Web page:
I knew from the beginning that the journey would be difficult but that with God’s grace we could survive. We did survive. And dare I claim we are thriving in many new ways impossible to have foreseen before those calamities? Louisianans have faced a number of new challenges since the 2005 hurricanes and more will come, but we are a strong people and can face them all. I thank all of you for your courage and hard work while I was your governor.

It has been an honor and blessing to have been chosen, like Esther, to lead our people at such a time as this. Again, please add me to your prayer list. I hope I can survive and thrive as you have done.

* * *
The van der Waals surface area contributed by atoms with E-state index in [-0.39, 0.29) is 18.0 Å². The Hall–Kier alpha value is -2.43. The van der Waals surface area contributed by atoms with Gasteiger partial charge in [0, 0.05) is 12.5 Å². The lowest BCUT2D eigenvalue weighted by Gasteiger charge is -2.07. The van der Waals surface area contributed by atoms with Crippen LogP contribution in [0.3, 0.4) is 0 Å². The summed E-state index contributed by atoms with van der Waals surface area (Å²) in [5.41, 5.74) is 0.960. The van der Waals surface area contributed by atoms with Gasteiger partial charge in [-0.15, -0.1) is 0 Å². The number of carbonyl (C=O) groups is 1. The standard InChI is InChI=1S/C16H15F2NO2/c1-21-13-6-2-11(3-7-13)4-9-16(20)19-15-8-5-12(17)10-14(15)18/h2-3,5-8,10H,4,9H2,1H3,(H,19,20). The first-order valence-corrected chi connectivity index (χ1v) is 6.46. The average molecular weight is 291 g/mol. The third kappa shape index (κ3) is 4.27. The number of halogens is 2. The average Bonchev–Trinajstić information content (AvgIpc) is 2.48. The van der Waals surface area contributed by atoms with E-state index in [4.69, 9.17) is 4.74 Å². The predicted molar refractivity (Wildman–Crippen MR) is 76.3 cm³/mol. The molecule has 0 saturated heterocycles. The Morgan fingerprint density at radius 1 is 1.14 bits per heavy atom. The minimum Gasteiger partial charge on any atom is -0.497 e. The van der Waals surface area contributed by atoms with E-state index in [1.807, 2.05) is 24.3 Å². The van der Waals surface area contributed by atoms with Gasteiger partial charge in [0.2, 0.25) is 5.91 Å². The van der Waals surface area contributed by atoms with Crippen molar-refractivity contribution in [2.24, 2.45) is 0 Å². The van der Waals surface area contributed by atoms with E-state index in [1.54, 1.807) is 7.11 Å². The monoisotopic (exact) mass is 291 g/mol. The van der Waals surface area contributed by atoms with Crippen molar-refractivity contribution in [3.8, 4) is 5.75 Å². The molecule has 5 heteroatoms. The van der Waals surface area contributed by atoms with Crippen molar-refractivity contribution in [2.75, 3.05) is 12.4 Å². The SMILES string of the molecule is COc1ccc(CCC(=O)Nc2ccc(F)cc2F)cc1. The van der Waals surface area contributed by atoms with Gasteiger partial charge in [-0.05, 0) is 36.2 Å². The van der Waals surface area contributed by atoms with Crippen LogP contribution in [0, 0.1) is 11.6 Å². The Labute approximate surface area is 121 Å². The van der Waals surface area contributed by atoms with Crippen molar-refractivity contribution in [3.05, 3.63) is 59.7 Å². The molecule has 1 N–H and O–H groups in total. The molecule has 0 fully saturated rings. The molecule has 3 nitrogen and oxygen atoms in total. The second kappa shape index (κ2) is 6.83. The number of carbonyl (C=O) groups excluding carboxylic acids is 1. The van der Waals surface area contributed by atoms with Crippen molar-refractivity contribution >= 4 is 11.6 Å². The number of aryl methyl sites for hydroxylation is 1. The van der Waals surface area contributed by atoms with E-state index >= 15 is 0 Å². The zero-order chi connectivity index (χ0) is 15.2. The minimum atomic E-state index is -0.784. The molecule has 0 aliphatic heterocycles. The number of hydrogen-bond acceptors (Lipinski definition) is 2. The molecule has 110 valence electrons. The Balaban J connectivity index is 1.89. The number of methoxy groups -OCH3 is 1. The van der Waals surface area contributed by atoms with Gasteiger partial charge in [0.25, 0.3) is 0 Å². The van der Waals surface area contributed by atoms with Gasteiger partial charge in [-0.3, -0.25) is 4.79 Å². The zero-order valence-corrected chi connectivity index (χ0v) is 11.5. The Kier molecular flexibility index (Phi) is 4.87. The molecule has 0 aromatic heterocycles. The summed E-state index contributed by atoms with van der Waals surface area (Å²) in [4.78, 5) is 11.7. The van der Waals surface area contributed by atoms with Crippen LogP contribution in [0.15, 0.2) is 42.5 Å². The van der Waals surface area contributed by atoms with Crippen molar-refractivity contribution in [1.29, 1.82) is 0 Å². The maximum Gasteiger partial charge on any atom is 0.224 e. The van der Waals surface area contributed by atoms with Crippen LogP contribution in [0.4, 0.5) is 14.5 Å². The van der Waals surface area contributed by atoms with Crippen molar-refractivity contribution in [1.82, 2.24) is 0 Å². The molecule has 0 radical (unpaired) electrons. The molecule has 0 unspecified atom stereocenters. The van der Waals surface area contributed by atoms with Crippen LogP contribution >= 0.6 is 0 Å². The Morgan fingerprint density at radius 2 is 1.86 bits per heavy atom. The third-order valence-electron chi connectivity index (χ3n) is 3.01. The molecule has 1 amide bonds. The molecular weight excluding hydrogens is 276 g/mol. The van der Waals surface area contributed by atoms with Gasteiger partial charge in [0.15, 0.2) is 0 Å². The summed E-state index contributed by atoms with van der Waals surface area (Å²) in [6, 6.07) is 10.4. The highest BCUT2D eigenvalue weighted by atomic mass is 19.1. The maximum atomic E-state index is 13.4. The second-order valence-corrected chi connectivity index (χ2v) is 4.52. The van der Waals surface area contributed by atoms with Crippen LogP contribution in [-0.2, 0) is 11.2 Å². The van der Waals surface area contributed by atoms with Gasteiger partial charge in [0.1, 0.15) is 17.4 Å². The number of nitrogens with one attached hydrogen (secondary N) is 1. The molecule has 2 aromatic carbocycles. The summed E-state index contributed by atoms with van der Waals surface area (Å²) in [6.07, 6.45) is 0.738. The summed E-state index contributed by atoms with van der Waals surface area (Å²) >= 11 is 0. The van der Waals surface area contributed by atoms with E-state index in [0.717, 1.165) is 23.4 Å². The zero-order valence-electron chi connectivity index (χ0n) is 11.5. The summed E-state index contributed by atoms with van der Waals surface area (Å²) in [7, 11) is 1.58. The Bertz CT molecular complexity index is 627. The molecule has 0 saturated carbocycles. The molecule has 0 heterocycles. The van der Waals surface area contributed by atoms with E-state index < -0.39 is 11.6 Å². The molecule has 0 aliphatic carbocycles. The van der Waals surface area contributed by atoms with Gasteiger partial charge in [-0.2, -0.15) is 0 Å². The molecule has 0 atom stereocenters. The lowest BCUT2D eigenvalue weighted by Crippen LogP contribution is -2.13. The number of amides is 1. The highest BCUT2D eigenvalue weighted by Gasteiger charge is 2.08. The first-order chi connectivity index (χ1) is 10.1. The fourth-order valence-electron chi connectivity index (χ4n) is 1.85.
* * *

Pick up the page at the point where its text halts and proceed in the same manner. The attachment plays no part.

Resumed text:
I pray for blessings and peace to you and your families as we enter this holiday season that leads us to the blessings of Christmas and a hopeful new year.